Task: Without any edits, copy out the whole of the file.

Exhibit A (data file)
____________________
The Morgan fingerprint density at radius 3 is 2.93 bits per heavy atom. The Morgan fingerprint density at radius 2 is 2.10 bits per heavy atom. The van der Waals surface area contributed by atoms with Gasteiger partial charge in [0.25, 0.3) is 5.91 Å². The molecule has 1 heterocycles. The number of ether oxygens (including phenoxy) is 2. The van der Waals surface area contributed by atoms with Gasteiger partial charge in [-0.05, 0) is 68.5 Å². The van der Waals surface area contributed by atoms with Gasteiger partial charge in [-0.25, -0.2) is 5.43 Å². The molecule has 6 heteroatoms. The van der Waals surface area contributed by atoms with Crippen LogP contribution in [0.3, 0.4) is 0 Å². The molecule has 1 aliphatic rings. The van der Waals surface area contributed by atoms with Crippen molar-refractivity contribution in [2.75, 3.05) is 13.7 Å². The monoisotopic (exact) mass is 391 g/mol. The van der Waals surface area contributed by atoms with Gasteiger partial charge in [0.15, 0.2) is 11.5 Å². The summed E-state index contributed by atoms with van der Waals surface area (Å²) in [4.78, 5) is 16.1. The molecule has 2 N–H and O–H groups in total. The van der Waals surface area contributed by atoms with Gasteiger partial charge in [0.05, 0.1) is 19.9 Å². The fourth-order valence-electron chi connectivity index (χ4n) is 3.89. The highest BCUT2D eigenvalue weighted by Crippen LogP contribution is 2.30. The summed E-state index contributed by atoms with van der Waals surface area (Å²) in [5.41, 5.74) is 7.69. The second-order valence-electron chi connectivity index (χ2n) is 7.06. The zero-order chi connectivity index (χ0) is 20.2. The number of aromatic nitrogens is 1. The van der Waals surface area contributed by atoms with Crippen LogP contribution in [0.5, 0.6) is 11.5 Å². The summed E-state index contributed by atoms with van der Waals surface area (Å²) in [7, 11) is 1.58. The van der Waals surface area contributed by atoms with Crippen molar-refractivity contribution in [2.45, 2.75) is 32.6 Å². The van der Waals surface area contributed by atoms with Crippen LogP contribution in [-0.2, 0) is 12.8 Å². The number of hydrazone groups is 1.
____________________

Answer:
The Morgan fingerprint density at radius 3 is 2.93 bits per heavy atom. The Morgan fingerprint density at radius 2 is 2.10 bits per heavy atom. The van der Waals surface area contributed by atoms with Gasteiger partial charge in [0.25, 0.3) is 5.91 Å². The molecule has 1 heterocycles. The number of ether oxygens (including phenoxy) is 2. The van der Waals surface area contributed by atoms with Gasteiger partial charge in [-0.05, 0) is 68.5 Å². The van der Waals surface area contributed by atoms with Gasteiger partial charge in [-0.25, -0.2) is 5.43 Å². The molecule has 6 heteroatoms. The van der Waals surface area contributed by atoms with Crippen LogP contribution in [0.3, 0.4) is 0 Å². The molecule has 1 aliphatic rings. The van der Waals surface area contributed by atoms with Crippen molar-refractivity contribution in [2.75, 3.05) is 13.7 Å². The monoisotopic (exact) mass is 391 g/mol. The van der Waals surface area contributed by atoms with Gasteiger partial charge in [0.15, 0.2) is 11.5 Å². The summed E-state index contributed by atoms with van der Waals surface area (Å²) in [4.78, 5) is 16.1. The molecule has 2 N–H and O–H groups in total. The van der Waals surface area contributed by atoms with Gasteiger partial charge in [0.05, 0.1) is 19.9 Å². The fourth-order valence-electron chi connectivity index (χ4n) is 3.89. The highest BCUT2D eigenvalue weighted by Crippen LogP contribution is 2.30. The summed E-state index contributed by atoms with van der Waals surface area (Å²) in [5.41, 5.74) is 7.69. The second-order valence-electron chi connectivity index (χ2n) is 7.06. The zero-order chi connectivity index (χ0) is 20.2. The number of aromatic nitrogens is 1. The van der Waals surface area contributed by atoms with Crippen LogP contribution in [0.5, 0.6) is 11.5 Å². The summed E-state index contributed by atoms with van der Waals surface area (Å²) in [7, 11) is 1.58. The van der Waals surface area contributed by atoms with Crippen molar-refractivity contribution in [2.45, 2.75) is 32.6 Å². The van der Waals surface area contributed by atoms with Crippen LogP contribution in [-0.2, 0) is 12.8 Å². The number of hydrazone groups is 1.